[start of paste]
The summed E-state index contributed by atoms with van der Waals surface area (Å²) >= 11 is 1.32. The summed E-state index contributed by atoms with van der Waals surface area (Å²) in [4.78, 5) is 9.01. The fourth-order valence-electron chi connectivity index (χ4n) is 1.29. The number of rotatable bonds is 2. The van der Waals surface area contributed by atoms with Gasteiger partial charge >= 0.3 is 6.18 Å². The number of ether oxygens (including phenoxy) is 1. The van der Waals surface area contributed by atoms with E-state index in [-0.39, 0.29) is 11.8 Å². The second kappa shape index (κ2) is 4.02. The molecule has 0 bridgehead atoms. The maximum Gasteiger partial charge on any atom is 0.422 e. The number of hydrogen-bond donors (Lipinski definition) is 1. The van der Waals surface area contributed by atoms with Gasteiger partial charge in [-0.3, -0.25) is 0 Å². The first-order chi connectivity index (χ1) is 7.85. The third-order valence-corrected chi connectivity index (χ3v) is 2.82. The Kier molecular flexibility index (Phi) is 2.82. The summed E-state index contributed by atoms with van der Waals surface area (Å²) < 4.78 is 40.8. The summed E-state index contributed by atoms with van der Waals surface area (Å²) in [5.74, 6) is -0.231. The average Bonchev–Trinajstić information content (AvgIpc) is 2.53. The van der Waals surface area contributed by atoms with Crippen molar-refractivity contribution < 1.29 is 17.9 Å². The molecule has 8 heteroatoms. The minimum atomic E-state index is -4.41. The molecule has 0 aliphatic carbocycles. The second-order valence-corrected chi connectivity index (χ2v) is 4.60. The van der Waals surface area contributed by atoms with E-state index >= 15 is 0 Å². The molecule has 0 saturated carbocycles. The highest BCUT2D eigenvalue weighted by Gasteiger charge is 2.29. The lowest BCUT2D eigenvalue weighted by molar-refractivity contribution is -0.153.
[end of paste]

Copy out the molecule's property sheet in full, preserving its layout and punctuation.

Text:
The summed E-state index contributed by atoms with van der Waals surface area (Å²) >= 11 is 1.32. The summed E-state index contributed by atoms with van der Waals surface area (Å²) in [4.78, 5) is 9.01. The fourth-order valence-electron chi connectivity index (χ4n) is 1.29. The number of rotatable bonds is 2. The van der Waals surface area contributed by atoms with Gasteiger partial charge >= 0.3 is 6.18 Å². The number of ether oxygens (including phenoxy) is 1. The van der Waals surface area contributed by atoms with E-state index in [-0.39, 0.29) is 11.8 Å². The second kappa shape index (κ2) is 4.02. The molecule has 0 bridgehead atoms. The maximum Gasteiger partial charge on any atom is 0.422 e. The number of hydrogen-bond donors (Lipinski definition) is 1. The van der Waals surface area contributed by atoms with Gasteiger partial charge in [-0.3, -0.25) is 0 Å². The first-order chi connectivity index (χ1) is 7.85. The third-order valence-corrected chi connectivity index (χ3v) is 2.82. The Kier molecular flexibility index (Phi) is 2.82. The summed E-state index contributed by atoms with van der Waals surface area (Å²) < 4.78 is 40.8. The summed E-state index contributed by atoms with van der Waals surface area (Å²) in [5.74, 6) is -0.231. The average Bonchev–Trinajstić information content (AvgIpc) is 2.53. The van der Waals surface area contributed by atoms with Crippen molar-refractivity contribution < 1.29 is 17.9 Å². The molecule has 8 heteroatoms. The minimum atomic E-state index is -4.41. The molecule has 0 aliphatic carbocycles. The second-order valence-corrected chi connectivity index (χ2v) is 4.60. The van der Waals surface area contributed by atoms with E-state index >= 15 is 0 Å². The molecule has 0 saturated carbocycles. The highest BCUT2D eigenvalue weighted by Gasteiger charge is 2.29. The lowest BCUT2D eigenvalue weighted by molar-refractivity contribution is -0.153.